Revised October 18, 2000

Health Insurance Deduction of Little Help to The Uninsured
by Joel Friedman and Iris J. Lav

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House Speaker Dennis Hastert held a press conference last week in which he called for including in the minimum-wage package a new tax deduction for health insurance premiums. The deduction would be available to taxpayers that pay at least 50 percent of the cost of their health insurance.

This proposal, which would cost nearly $11 billion a year in fiscal year 2010, is a poorly targeted and expensive way to help the uninsured obtain coverage. Those most in need would receive little or no subsidy to help them buy insurance. Moreover, the proposal could have the effect of raising the cost of insurance for some workers.

New research shows that a far more cost effective way to assist the uninsured, particularly uninsured children, would be to extend publicly-funded health insurance coverage to low-income parents. The Administration's FamilyCare plan relies on this approach. At his press conference, however, the Speaker inappropriately compared his proposal to the Administration's small business health insurance tax credit. The Administration's tax credit is a very small scale proposal compared to the Hastert tax deduction. The Speaker's proposal costs $10.9 billion a year by 2010, while the Administration's small business tax credit would cost just $319 million over 10 years, according to JCT. The more-appropriate comparison would have been to the Administration's FamilyCare plan, which the Congressional Budget Office estimates would cost $8.7 billion in 2010.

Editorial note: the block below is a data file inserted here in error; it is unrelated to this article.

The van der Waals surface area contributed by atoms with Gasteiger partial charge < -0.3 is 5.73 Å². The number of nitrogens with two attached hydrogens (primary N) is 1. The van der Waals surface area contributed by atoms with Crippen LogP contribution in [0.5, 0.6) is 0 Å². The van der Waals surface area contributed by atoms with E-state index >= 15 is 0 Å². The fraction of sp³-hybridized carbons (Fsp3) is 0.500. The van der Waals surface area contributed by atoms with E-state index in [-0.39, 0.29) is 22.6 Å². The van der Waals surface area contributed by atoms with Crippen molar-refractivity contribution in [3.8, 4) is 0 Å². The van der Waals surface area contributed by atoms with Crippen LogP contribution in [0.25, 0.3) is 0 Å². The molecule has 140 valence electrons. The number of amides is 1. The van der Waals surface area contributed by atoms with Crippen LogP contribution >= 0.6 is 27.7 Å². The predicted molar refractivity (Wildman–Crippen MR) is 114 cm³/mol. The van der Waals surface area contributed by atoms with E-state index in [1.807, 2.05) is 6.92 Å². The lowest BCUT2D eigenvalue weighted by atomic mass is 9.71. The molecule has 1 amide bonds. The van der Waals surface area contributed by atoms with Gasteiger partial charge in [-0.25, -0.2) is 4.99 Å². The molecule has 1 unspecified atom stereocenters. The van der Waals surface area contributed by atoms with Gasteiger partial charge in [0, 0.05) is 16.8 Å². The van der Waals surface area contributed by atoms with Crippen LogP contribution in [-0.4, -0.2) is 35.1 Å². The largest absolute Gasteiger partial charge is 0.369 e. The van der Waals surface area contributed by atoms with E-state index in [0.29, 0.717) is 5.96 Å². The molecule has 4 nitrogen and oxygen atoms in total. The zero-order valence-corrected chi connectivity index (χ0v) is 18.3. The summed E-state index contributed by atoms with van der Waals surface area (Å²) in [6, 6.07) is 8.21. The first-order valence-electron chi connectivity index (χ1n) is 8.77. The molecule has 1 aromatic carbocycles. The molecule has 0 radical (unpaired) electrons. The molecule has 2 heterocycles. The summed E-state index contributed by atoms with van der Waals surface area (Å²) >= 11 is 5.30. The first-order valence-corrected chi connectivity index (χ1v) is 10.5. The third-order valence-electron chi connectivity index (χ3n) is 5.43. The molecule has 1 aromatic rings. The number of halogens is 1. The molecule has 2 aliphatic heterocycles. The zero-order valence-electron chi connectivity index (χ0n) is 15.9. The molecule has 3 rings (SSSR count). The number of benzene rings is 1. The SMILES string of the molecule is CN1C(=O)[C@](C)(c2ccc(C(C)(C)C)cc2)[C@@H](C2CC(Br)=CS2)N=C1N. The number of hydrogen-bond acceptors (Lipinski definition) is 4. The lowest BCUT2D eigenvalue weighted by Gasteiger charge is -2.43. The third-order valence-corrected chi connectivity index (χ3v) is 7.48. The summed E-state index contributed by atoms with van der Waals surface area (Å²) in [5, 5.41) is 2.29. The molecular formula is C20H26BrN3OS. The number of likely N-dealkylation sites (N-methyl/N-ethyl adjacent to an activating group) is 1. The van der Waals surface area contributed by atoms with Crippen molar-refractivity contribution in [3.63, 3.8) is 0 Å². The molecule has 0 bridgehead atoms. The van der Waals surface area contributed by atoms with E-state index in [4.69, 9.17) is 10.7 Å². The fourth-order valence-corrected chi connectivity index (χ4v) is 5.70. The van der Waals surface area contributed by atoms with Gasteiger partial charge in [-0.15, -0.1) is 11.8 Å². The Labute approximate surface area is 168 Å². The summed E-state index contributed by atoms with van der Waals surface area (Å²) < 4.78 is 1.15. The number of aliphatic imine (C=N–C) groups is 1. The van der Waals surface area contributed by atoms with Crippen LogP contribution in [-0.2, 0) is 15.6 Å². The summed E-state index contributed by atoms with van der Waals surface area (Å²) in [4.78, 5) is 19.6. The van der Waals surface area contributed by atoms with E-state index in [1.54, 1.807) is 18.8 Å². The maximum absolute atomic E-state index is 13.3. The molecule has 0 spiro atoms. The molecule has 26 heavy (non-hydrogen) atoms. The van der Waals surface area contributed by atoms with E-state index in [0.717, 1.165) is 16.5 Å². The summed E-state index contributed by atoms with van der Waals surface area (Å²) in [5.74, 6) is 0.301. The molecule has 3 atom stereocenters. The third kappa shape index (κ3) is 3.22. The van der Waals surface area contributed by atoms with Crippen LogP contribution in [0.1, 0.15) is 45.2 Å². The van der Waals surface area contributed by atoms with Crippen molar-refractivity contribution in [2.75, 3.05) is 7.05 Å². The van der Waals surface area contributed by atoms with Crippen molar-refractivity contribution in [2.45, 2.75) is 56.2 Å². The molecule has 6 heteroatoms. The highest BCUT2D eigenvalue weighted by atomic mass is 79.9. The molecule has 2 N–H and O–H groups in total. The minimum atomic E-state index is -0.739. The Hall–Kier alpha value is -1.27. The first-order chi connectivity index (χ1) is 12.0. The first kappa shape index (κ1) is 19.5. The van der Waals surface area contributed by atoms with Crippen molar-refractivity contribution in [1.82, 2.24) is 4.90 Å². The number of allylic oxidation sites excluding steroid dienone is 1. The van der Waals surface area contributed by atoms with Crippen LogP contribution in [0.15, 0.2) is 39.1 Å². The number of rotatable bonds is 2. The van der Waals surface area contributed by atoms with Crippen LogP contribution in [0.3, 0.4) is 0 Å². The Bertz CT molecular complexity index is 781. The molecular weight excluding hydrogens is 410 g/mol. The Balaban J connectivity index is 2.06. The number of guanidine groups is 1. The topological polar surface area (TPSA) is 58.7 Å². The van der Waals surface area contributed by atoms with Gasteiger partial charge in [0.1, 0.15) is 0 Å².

Deduction Is Poorly Targeted

A Joint Committee on Taxation estimate of the Speaker's proposal indicates that the tax deduction would help 1.6 million uninsured people gain health coverage in 2007, when the 100 percent deduction is first effective. Yet the same estimate states that a total of 26 million people would benefit from the deduction. (JCT estimates that 13.1 million taxpayers would take advantage of the tax deduction and assumes that two persons are covered by each health insurance policy.)